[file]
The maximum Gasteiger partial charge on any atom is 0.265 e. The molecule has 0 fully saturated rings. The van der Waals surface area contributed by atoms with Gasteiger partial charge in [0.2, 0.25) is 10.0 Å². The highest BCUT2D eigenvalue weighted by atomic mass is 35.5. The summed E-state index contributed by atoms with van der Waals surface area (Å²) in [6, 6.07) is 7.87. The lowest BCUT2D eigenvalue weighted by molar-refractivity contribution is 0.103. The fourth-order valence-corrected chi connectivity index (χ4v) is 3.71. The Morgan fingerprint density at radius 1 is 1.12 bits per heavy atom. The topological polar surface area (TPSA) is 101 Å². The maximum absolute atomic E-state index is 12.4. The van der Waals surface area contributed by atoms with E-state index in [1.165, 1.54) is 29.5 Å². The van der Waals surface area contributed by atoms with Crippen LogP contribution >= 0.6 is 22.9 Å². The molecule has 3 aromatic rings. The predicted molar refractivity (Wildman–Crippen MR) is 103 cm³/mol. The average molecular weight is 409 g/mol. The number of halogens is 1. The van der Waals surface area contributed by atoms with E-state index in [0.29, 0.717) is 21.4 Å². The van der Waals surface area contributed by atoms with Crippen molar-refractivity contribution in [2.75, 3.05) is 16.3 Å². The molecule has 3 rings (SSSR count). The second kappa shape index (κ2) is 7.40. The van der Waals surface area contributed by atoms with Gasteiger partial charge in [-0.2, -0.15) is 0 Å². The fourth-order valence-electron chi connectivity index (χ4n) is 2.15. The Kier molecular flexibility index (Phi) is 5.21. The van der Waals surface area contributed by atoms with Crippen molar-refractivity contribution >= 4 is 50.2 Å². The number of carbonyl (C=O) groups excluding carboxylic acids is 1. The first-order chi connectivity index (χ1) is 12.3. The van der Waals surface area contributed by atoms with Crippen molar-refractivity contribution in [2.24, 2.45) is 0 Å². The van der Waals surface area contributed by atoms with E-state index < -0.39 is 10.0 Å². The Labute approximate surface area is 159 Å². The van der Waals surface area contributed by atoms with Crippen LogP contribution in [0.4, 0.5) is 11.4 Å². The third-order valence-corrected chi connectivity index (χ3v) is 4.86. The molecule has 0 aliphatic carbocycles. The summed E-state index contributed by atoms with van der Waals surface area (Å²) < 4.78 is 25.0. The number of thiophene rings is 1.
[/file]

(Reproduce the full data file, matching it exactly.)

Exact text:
The maximum Gasteiger partial charge on any atom is 0.265 e. The molecule has 0 fully saturated rings. The van der Waals surface area contributed by atoms with Gasteiger partial charge in [0.2, 0.25) is 10.0 Å². The highest BCUT2D eigenvalue weighted by atomic mass is 35.5. The summed E-state index contributed by atoms with van der Waals surface area (Å²) in [6, 6.07) is 7.87. The lowest BCUT2D eigenvalue weighted by molar-refractivity contribution is 0.103. The fourth-order valence-corrected chi connectivity index (χ4v) is 3.71. The Morgan fingerprint density at radius 1 is 1.12 bits per heavy atom. The topological polar surface area (TPSA) is 101 Å². The maximum absolute atomic E-state index is 12.4. The van der Waals surface area contributed by atoms with E-state index in [1.165, 1.54) is 29.5 Å². The van der Waals surface area contributed by atoms with Crippen LogP contribution >= 0.6 is 22.9 Å². The molecule has 3 aromatic rings. The predicted molar refractivity (Wildman–Crippen MR) is 103 cm³/mol. The average molecular weight is 409 g/mol. The number of halogens is 1. The van der Waals surface area contributed by atoms with E-state index in [0.29, 0.717) is 21.4 Å². The van der Waals surface area contributed by atoms with Crippen molar-refractivity contribution in [2.75, 3.05) is 16.3 Å². The molecule has 3 rings (SSSR count). The second kappa shape index (κ2) is 7.40. The van der Waals surface area contributed by atoms with Gasteiger partial charge in [-0.2, -0.15) is 0 Å². The fourth-order valence-electron chi connectivity index (χ4n) is 2.15. The Kier molecular flexibility index (Phi) is 5.21. The van der Waals surface area contributed by atoms with Crippen molar-refractivity contribution >= 4 is 50.2 Å². The number of carbonyl (C=O) groups excluding carboxylic acids is 1. The first-order chi connectivity index (χ1) is 12.3. The van der Waals surface area contributed by atoms with Crippen molar-refractivity contribution in [2.24, 2.45) is 0 Å². The van der Waals surface area contributed by atoms with E-state index < -0.39 is 10.0 Å². The Labute approximate surface area is 159 Å². The van der Waals surface area contributed by atoms with Crippen LogP contribution in [0.4, 0.5) is 11.4 Å². The third-order valence-corrected chi connectivity index (χ3v) is 4.86. The molecule has 0 aliphatic carbocycles. The summed E-state index contributed by atoms with van der Waals surface area (Å²) < 4.78 is 25.0. The number of thiophene rings is 1.